DiagramFile : VersionTag 'Diag-Type' Diagram A Diagram file will begin with a versioning tag, a small identifier to indicate that the file's purpose is to house a diagram, and then it will contain a single Diagram object, defined below.
LibraryFile : VersionTag 'Lib-Type' Library* A Library file will begin with the same versioning tag, an identifier indicating that it is a library file, and then a number of Libraries, defined below. Remember, the * indicates "zero or more", so a particular file might contain a million libraries, or none.
VersionTag : 'OOAD-Homework-7-Editor-v1.0' A versioning tag. This is a fast way to let the parser know for sure whether or not the file it has been asked to read was even created by the correct program.
Library : '[' name StandardShape* ']' The name of the library, and then zero or more StandardShapes, all enclosed in brackets. This embedding of shapes within a library is how we implement the Library-StandardShape link.
StandardShape : '[' name binaryString ']' Each shape has a name that is used to identify it from the library, and a bitmap, which is rendered in the file as a binaryString. I would argue that you don't need brackets surrounding the StandardShape construct, even though I have put them here. Can you see why?
Diagram : GraphicElement* Since all a diagram really is anyway is a big list of graphicElements, that is all we have defined Diagram to be. As with libraries, embedding the GraphicElements within Diagram's representation allows us to implement the Diagram-GraphicElement link.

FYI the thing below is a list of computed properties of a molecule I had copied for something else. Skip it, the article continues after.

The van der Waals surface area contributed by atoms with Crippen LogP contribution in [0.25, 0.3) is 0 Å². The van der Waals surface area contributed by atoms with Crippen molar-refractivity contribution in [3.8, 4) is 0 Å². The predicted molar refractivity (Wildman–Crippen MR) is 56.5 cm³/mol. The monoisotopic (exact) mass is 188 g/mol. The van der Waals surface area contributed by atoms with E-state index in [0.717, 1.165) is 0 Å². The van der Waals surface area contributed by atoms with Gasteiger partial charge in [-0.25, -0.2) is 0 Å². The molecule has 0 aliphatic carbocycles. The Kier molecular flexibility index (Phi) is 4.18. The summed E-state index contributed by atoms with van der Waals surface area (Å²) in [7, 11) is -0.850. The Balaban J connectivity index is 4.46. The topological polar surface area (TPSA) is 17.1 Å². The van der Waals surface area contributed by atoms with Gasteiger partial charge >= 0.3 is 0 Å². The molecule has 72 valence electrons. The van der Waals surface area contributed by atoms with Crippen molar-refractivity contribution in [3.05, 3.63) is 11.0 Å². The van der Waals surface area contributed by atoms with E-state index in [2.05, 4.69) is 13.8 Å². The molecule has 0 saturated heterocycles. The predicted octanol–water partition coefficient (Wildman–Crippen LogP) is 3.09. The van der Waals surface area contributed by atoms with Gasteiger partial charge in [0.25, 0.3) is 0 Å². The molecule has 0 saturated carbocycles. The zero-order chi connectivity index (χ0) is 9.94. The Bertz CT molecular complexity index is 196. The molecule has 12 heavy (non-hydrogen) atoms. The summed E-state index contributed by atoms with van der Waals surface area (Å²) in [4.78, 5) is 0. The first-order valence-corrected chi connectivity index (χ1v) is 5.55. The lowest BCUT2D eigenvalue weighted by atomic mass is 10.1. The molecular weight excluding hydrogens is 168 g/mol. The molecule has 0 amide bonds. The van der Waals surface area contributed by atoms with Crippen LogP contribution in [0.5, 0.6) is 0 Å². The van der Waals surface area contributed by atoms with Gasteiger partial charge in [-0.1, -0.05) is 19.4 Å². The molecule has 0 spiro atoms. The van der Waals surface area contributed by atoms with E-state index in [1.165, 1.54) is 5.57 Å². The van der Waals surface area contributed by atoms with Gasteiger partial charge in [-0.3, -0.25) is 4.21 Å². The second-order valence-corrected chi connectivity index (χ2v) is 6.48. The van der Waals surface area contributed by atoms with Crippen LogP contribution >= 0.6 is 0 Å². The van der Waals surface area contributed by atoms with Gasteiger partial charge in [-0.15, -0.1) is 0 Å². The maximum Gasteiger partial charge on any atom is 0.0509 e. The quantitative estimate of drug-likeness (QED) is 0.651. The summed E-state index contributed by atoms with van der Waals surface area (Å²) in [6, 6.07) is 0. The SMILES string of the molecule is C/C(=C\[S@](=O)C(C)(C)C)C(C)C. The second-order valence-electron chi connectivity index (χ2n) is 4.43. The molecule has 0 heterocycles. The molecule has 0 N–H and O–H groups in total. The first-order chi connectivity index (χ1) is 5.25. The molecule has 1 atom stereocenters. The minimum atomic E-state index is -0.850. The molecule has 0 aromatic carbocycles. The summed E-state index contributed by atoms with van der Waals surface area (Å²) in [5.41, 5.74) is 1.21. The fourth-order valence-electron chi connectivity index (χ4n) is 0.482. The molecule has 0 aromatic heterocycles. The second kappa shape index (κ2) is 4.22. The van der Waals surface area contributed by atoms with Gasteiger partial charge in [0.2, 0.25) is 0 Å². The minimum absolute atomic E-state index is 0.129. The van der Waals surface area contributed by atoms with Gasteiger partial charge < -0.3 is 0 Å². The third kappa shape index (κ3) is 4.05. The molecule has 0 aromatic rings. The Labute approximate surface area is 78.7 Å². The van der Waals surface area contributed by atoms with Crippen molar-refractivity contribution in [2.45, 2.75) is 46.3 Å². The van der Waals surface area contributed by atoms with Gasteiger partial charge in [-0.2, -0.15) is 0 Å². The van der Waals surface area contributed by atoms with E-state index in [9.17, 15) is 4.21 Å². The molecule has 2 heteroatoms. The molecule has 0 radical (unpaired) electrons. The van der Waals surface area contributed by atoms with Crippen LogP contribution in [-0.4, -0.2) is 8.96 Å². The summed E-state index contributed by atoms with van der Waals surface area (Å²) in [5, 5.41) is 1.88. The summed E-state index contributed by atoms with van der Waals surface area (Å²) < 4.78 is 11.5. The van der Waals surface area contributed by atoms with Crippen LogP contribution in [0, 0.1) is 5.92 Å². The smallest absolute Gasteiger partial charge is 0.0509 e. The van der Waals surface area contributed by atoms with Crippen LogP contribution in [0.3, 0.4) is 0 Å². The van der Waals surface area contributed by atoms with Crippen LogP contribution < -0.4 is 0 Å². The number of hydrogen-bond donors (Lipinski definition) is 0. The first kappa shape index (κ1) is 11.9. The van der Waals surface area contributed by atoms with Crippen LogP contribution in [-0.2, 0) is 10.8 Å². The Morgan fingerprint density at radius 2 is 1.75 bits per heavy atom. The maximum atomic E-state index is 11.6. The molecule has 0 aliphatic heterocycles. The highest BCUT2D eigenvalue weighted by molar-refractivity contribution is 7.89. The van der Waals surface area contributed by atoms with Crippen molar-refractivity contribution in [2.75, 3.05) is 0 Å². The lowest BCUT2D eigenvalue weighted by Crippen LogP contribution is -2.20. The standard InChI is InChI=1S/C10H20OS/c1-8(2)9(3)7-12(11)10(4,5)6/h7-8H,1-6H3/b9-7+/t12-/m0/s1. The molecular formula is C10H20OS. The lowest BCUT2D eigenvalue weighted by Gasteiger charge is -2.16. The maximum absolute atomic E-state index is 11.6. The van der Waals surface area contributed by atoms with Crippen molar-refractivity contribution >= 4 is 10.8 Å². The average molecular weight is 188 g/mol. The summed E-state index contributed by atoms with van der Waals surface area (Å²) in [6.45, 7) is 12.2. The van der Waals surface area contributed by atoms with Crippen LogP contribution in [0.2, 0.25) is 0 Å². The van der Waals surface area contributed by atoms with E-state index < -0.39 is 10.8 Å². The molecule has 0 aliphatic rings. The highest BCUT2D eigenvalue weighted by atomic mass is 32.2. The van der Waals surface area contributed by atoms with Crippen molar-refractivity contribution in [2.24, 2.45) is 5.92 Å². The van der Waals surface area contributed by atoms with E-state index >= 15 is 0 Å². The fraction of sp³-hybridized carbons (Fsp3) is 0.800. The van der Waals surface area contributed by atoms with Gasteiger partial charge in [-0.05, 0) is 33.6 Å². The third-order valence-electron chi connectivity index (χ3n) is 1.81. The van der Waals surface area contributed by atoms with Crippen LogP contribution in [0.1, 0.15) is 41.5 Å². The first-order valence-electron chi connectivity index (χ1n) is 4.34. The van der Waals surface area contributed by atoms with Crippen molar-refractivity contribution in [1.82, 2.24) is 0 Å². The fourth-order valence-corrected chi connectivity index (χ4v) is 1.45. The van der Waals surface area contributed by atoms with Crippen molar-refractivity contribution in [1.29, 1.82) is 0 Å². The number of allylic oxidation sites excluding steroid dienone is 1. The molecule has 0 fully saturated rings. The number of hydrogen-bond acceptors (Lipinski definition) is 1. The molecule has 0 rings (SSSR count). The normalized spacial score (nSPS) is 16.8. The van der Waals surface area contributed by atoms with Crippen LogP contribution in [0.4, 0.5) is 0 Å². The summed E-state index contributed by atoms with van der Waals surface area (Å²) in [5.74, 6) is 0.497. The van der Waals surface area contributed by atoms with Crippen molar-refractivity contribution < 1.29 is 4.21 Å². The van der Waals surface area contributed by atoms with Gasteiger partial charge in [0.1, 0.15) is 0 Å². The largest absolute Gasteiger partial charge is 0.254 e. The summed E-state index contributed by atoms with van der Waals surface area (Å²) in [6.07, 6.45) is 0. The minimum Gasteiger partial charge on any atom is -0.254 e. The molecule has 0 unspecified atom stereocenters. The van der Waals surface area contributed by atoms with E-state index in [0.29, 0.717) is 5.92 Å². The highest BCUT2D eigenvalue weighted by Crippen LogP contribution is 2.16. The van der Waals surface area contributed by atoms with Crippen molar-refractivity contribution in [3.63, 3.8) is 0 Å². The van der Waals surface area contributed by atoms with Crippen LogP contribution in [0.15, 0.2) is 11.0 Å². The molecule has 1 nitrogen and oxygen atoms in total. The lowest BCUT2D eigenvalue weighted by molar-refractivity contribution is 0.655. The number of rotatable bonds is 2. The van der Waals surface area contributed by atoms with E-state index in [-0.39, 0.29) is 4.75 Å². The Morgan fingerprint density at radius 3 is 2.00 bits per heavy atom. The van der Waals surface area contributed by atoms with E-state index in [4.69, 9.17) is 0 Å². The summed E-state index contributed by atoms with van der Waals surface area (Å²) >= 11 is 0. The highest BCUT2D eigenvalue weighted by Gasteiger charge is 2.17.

GraphicElement : {ShapeInstance | Text} Even though GraphicElement has attributes, I have chosen to push them out to the subclasses, because when this file is actually parsed, it will be a big help to the parser if it doesn't have to look forward very far to discover which object it should create to accept the values being read from the file. Thus, GraphicElement has no real content at all, except to be a placeholder for either Text or a ShapeInstance.
Text : '[Text:' coordinate number longString name boolean boolean number color ']' Text just consists of all of Text's attributes, right in a row, with its' superclass attributes at the beginning. The "Text" tag appears at the beginning so that the parser can discover early and easily that this is a Text object rather than a ShapeInstance. Remember that in order for it to have gotten to this point, the parser must be trying to read a GraphicElement; but a GraphicElement can be either of the two classes, so we need to give it a hint so that it knows which rule to process.
ShapeInstance : '[Shape:' coordinate number name name number number color pattern color number pattern ']' Again, this definition just consists of the class's attributes all in a row. The first two attributes are the superclass's attributes. The next two names at the beginning of the ShapeInstance represent the name of the library and the name of the StandardShape that this instance is based on. This implements the StandardShape-ShapeInstance link.

12.1g: Unordered attributes version